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    Fame

    Type: Event | Date: Friday, Sep 25, 2009

    Fame follows students at the competitive New York City High School of Performing Arts in this reinvention (don't say “remake”) of the 1980 smash-hit.
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    'You're the Worst' co-star Kether Donohue on the joys of being 'TV fat'

    Type: Post | Date: Wednesday, Sep 16, 2015

    Getting to eat and drink on camera, singing Kate Bush, and more
  • Murder on the Orient Express - DVD

    Type: Event | Date: Tuesday, Sep 15, 2009

    Like many of Agatha Christie's mysteries, Murder on the Orient Express is predicated on an actual event, in this case the Lindbergh kidnapping. In the movie, everyone on board the Orient Express seems to have concluded that hateful financier Ratchett (Richard Widmark) was behind the abduction and murder of the infant daughter of a famed aviatrix. Thus, when Ratchett is himself found murdered, everyone is suspect. Normally, the police would handle the investigation, but the train has been stalled by a snowslide halfway between Istanbul and Paris. Thus, it's up to the insufferable but brilliant Belgian detective Hercule Poirot (an unrecognizable Albert Finney) to activate his "little grey cells" and determine who's guilty. Among the suspects are colorful characters played by Lauren Bacall, Martin Balsam, Jacqueline Bisset, Sean Connery, Wendy Hiller, John Gielgud, Anthony Perkins, Vanessa Redgrave, and Ingrid Bergman, whose performance won her a third Academy Award. (In her acceptance speech, Bergman apologized for her win, insisting that Day for Night's Valentina Cortese deserved the prize.) The first and best in a long line of contemporary Christie adaptations, the film scores on atmosphere, period detail, and richness of characterization. ~ Hal Erickson, All Movie Guide
  • Creature from the Black Lagoon - DVD

    Type: Event | Date: Sunday, Sep 13, 2009

    Universal Pictures introduced audiences to yet another classic movie monster with this superbly crafted film, originally presented in 3-D. The story involves the members of a fossil-hunting expedition down a dark tributary of the mist-shrouded Amazon, where they enter the domain of a prehistoric, amphibious "Gill Man" -- possibly the last of a species of fanged, clawed humanoids who may have evolved entirely underwater. Tranquilized, captured, and brought aboard, the creature still manages to revive and escape -- slaughtering several members of the team -- and abducts their sole female member (Julie Adams), spiriting her off to his mist-shrouded lair. This sparks the surviving crewmen to action -- particularly those who fancy carrying the girl off themselves. Director Jack Arnold makes excellent use of the tropical location, employing heavy mists and eerie jungle noises to create an atmosphere of nearly constant menace. The film's most effective element is certainly the monster itself, with his pulsating gills and fearsome webbed talons. The creature was played on land by stuntman Ben Chapman and underwater by champion swimmer Ricou Browning -- who was forced to hold his breath during long takes because the suit did not allow room for scuba gear. The end result was certainly worth the effort, proven in the famous scene where the Gill Man swims effortlessly beneath his female quarry in an eerie ballet -- a scene echoed much later by Steven Spielberg in the opening of Jaws. ~ Cavett Binion, All Movie Guide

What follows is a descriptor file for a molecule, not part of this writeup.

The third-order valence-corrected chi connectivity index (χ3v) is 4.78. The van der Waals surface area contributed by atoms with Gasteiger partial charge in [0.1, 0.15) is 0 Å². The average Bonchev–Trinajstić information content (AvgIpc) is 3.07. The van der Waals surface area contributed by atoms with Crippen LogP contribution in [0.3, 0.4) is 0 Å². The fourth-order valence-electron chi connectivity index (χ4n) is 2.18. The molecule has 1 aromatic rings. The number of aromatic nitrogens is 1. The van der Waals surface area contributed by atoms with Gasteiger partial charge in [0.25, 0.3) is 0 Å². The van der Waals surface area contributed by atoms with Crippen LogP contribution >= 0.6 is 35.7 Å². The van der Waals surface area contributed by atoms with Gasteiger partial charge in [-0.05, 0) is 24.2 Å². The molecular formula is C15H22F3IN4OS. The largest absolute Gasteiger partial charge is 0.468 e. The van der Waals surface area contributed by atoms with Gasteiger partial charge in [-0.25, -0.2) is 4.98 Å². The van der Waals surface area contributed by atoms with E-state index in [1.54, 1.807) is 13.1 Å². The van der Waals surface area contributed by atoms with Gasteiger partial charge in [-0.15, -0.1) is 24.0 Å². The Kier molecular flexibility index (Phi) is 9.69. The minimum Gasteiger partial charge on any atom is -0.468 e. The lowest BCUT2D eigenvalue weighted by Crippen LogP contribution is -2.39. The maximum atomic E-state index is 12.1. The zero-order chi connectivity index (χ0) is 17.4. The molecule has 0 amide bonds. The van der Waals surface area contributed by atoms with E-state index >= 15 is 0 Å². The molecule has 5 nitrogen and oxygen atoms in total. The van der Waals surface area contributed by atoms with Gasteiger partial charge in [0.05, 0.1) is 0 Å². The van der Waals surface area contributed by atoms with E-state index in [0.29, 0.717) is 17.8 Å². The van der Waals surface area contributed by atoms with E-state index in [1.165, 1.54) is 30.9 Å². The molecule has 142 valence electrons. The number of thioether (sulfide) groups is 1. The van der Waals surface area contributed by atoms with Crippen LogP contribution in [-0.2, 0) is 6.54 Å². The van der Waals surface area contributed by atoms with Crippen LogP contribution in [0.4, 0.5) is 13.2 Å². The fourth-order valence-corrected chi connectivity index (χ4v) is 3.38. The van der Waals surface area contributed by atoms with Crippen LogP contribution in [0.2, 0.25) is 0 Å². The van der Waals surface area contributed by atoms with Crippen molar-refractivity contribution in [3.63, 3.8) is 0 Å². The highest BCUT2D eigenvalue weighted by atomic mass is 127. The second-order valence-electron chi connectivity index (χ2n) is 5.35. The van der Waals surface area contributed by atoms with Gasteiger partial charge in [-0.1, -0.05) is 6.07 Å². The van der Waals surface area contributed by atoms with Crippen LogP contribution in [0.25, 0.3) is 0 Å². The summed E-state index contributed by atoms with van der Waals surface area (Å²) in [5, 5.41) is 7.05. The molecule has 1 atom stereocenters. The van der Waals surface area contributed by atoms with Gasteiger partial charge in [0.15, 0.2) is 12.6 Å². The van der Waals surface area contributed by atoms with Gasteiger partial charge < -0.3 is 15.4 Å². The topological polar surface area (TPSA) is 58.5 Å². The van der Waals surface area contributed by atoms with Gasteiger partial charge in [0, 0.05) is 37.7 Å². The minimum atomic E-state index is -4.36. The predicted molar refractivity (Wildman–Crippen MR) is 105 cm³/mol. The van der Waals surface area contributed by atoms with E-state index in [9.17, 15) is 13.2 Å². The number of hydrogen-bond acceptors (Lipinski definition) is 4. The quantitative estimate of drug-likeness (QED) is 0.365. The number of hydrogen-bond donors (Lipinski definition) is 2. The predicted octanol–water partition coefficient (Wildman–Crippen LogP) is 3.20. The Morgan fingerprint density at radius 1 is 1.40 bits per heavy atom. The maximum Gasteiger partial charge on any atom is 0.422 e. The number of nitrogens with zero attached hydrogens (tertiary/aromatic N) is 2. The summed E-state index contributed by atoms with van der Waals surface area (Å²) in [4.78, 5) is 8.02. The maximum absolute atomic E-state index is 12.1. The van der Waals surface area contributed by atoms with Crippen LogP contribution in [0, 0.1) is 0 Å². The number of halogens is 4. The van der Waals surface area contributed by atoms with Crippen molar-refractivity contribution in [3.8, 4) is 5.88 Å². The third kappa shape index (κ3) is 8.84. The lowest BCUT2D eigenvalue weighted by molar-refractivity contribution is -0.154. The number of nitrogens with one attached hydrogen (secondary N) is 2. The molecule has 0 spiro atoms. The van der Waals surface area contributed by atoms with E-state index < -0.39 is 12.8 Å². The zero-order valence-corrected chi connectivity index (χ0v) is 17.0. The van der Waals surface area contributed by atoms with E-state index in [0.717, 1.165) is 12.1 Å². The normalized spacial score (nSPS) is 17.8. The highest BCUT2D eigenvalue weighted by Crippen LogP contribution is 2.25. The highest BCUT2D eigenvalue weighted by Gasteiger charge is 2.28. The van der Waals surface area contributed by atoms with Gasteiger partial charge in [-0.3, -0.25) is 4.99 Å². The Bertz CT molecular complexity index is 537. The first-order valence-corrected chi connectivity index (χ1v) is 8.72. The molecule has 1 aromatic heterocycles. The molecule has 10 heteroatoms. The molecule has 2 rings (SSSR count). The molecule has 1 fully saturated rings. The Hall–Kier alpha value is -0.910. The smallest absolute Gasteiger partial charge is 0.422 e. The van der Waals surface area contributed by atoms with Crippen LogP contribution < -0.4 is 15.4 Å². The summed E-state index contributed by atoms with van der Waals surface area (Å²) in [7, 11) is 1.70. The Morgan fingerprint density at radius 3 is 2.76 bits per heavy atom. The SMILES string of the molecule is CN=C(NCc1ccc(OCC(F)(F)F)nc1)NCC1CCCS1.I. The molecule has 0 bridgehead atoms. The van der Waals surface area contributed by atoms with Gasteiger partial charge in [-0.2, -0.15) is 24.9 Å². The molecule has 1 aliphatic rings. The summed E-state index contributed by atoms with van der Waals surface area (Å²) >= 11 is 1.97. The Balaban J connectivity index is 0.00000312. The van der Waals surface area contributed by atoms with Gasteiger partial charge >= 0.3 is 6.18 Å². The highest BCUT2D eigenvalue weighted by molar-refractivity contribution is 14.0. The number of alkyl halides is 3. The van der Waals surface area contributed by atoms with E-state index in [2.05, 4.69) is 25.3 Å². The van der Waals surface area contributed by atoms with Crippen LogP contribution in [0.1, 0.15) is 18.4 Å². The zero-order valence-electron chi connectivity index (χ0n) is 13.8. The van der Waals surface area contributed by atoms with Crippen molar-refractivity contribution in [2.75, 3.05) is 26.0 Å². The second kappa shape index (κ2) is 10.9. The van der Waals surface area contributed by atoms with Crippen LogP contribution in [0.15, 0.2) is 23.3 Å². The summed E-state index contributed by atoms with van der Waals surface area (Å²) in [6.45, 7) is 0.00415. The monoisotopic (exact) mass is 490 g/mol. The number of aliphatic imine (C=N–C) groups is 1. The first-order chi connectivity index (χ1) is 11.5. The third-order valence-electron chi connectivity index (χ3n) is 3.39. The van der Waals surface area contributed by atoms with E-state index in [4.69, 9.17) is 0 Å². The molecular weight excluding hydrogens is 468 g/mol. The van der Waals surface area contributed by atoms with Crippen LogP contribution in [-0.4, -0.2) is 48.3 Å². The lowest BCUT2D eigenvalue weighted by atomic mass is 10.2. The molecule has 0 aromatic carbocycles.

• Dracula - DVD

    Type: Event | Date: Sunday, Sep 13, 2009

    "I am....Drac-u-la. I bid you velcome." Thus does Bela Lugosi declare his presence in the 1931 screen version of Bram Stoker's Dracula. Director Tod Browning invests most of his mood and atmosphere in the first two reels, which were based on the original Stoker novel; the rest of the film is a more stagebound translation of the popular stage play by John Balderston and Hamilton Deane. Even so, the electric tension between the elegant Dracula and the vampire hunter Professor Van Helsing (Edward Van Sloan) works as well on the screen as it did on the stage. And it's hard to forget such moments as the lustful gleam in the eyes of Mina Harker (Helen Chandler) as she succumbs to the will of Dracula, or the omnipresent insane giggle of the fly-eating Renfield (Dwight Frye). Despite the static nature of the final scenes, Dracula is a classic among horror films, with Bela Lugosi giving the performance of a lifetime as the erudite Count (both Lugosi and co-star Frye would forever after be typecast as a result of this film, which had unfortunate consequences for both men's careers). Compare this Dracula to the simultaneously filmed Spanish-language version, which makes up for the absence of Lugosi with a stronger sense of visual dynamics in the lengthy dialogue sequences. In 1999, a special rerelease of Dracula was prepared featuring a new musical score written by Philip Glass and performed by The Kronos Quartet. ~ Hal Erickson, All Movie Guide